Rouse first quarter beats expectations

Columbia REIT credits retail sector and land sales

Commercial real estate

May 10, 2000|By Rona Kobell | Rona Kobell,SUN STAFF

The Rouse Co. said yesterday that its first-quarter earnings beat Wall Street's expectations, crediting robust land sales and a strong retail sector for the favorable returns.

The Columbia-based real estate investment trust reported overall funds from operations of $63 million, or 82 cents per share, up from $58.4 million, or 72 cents per share, from the first quarter of 1999.

Funds from operations measures earning performance for real estate companies. Analysts had estimated the company's funds from operations at between 77 cents and 79 cents a share.

"A 4-cent increase is a pretty dramatic surprise," said David M. Fick, an analyst with Legg Mason Wood Walker Inc. who predicted 78 cents a share for the quarter.

Fick said he was pleased with Rouse's performance, especially because the stocks of other REITs have been pummeled in the past year. Rouse's stock has rebounded since December, when it hit its 52-week low of $19.75 a share. Rouse shares lost 6.25 cents yesterday to close at $24.50.

Rouse divides its business into three areas: retail centers, office properties and community development. Funds from operations in the retail sector were $36.8 million, up from $35.8 million in the year-earlier quarter. Office properties saw a gain to $12.6 million, up from $11.2 million a year ago. Community development and land sales totaled $20.5 million, up from $18.9 million a year ago.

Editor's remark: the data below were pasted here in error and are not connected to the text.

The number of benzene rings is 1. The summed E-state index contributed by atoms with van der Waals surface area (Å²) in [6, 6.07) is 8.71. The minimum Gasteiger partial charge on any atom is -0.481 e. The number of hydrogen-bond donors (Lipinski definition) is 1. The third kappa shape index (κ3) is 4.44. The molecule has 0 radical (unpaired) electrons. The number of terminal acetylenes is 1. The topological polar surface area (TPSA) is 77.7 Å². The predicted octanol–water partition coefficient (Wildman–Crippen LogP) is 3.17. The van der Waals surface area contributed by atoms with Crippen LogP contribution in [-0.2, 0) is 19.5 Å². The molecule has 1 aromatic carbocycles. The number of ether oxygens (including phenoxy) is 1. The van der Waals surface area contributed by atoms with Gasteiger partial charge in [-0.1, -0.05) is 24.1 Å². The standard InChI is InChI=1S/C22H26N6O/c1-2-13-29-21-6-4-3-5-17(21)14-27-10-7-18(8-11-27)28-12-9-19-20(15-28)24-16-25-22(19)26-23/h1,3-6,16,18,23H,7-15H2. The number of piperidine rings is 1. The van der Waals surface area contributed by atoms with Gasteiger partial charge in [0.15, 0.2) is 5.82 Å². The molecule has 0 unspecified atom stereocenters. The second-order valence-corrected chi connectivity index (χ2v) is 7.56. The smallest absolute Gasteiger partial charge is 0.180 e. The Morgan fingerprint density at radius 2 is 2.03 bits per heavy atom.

Rouse announced a slight dip in occupancy at its retail centers, to 93.2 percent in this quarter from 93.6 percent last year. The company attributed that to several expansion projects where construction has just been completed, including the Moorestown (N.J.) Mall near Philadelphia and Pioneer Place in Portland, Ore. Both projects were completed in March.

This month, Rouse finished its additions to Exton Square, a shopping center in Chester County, Pa. On May 22, it will begin a $250 million expansion and renovation of the Las Vegas Fashion Show, a retail center along The Strip.

Rouse said it will continue to sell several of its office and industrial properties in the Baltimore area to raise cash for its stock-buyback plan. The company announced plans in September to buy back $250 million of common stock. It also was interested in shedding its office properties to concentrate more on retail and community development, said Jeffrey Donahue, chief financial officer.

So far, Rouse has spent approximately $50 million to buy 2.2 million shares at less than $22 per share. It would have liked to purchase more, but has found over the past few weeks the Rouse shareholders want to hold on to it.

"It's a good sign ... it turns out to be very hard to purchase," Donahue said.

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